Yesterday, scaffolding for the under-construction Damansara Shah Alam Highway (DASH) collapsed and injured two workers. Luckily, there were no deaths this time. DASH’s developer is Prolintas.
This scaffolding accident is the third highway-related accident this year.
On 3 March, a trailer crashed into metal scaffolding at the Sungai Besi-Ulu Kelang Expressway (SUKE), causing an unfinished bridge to collapse onto a moving van. Two died and three were injured.
On 22 March, a crane working on the SUKE highway collapsed, killing three people. Prolintas is the developer for Suke.
So, when will the Prolintas chairman hold his press conference? When will he tender his resignation? Three accidents is one accident too many.
Senior Works Minister, Fadillah Yusof, should NOT escape our scrutiny. Both he and the Transport Minister, Wee Ka Siong should resign. Our roads and rails are not safe. Too many work related accidents, too many excuses, and no-one is found to be responsible.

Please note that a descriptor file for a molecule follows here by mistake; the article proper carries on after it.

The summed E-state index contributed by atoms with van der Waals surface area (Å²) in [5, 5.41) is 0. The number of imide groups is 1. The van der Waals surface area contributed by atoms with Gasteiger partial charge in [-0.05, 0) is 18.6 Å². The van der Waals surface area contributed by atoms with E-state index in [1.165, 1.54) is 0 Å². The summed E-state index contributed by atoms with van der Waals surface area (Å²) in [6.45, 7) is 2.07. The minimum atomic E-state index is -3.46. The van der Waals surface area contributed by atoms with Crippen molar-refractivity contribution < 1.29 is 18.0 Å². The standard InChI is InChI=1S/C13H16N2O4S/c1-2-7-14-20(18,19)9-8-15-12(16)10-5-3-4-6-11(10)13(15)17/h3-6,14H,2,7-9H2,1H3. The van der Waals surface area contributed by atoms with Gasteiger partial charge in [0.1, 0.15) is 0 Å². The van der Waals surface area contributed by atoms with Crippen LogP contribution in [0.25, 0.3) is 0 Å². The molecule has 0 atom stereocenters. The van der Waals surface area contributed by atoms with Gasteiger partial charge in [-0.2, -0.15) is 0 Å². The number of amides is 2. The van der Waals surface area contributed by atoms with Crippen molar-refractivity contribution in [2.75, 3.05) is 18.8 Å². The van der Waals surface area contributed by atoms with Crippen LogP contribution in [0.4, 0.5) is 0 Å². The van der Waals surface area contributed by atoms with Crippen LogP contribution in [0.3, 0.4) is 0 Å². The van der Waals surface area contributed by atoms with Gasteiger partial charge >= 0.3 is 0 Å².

Over the decades, when something goes wrong, no Minister has apologised unreservedly, held their heads in shame and resigned.
Worse still, many academics and a majority of the respective bodies which represent the particular industry say nothing. Their periok nasi is more important.
Here’s a quick overview of Malaysia.
Tabung Haji almost went bankrupt – No-one was found guilty
MAS requires massive bailout – No-one was found guilty
Proton requires massive bailout – No-one was found guilty
Perwaja went under – No-one was found guilty
Port Klang Free Zone (PKFZ) RM12 billion scandal – No-one was found guilty
MAS disappeared – No-one was at fault
Last month’s LRT train crash – No-one was found guilty
Yesterday’s scaffolding accident – highly likely that no-one will be found guilty.
Here are the 12 reasons for Wee to resign, or be sacked.
It took a major accident and several injuries before the flaws in Malaysia’s LRT incident were exposed; but will we ever learn from our mistakes? I doubt it.
Wee’s pathetic and vague press statement on 10 June was confusing. He said that blame should not be apportioned to anyone. Then, with great irony he urged the public to have greater confidence in the LRT.